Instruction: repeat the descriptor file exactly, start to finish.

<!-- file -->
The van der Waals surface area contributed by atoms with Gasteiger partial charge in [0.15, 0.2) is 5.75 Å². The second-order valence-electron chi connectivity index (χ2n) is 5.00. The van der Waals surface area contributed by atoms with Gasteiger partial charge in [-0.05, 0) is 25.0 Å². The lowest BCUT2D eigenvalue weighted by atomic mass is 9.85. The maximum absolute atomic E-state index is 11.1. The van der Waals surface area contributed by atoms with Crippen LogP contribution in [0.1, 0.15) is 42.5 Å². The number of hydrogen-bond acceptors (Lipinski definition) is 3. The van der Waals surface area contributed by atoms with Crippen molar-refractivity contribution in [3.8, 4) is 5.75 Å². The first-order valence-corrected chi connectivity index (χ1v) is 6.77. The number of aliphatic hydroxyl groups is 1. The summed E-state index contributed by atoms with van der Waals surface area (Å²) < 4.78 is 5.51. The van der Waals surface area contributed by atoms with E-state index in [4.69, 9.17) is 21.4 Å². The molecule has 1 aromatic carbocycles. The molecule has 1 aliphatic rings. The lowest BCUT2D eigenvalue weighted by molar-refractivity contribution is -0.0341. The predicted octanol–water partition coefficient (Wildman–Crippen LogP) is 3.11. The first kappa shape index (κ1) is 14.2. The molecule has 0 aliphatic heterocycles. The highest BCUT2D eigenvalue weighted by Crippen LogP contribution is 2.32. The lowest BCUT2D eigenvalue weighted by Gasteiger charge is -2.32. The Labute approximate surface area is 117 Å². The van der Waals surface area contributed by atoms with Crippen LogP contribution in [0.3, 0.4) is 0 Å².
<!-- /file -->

The van der Waals surface area contributed by atoms with Gasteiger partial charge in [0.15, 0.2) is 5.75 Å². The second-order valence-electron chi connectivity index (χ2n) is 5.00. The van der Waals surface area contributed by atoms with Gasteiger partial charge in [-0.05, 0) is 25.0 Å². The lowest BCUT2D eigenvalue weighted by atomic mass is 9.85. The maximum absolute atomic E-state index is 11.1. The van der Waals surface area contributed by atoms with Crippen LogP contribution in [0.1, 0.15) is 42.5 Å². The number of hydrogen-bond acceptors (Lipinski definition) is 3. The van der Waals surface area contributed by atoms with Crippen molar-refractivity contribution in [3.8, 4) is 5.75 Å². The first-order valence-corrected chi connectivity index (χ1v) is 6.77. The number of aliphatic hydroxyl groups is 1. The summed E-state index contributed by atoms with van der Waals surface area (Å²) < 4.78 is 5.51. The van der Waals surface area contributed by atoms with E-state index in [4.69, 9.17) is 21.4 Å². The molecule has 1 aromatic carbocycles. The molecule has 1 aliphatic rings. The lowest BCUT2D eigenvalue weighted by molar-refractivity contribution is -0.0341. The predicted octanol–water partition coefficient (Wildman–Crippen LogP) is 3.11. The first kappa shape index (κ1) is 14.2. The molecule has 0 aliphatic heterocycles. The highest BCUT2D eigenvalue weighted by Crippen LogP contribution is 2.32. The lowest BCUT2D eigenvalue weighted by Gasteiger charge is -2.32. The Labute approximate surface area is 117 Å². The van der Waals surface area contributed by atoms with Crippen LogP contribution in [0.3, 0.4) is 0 Å².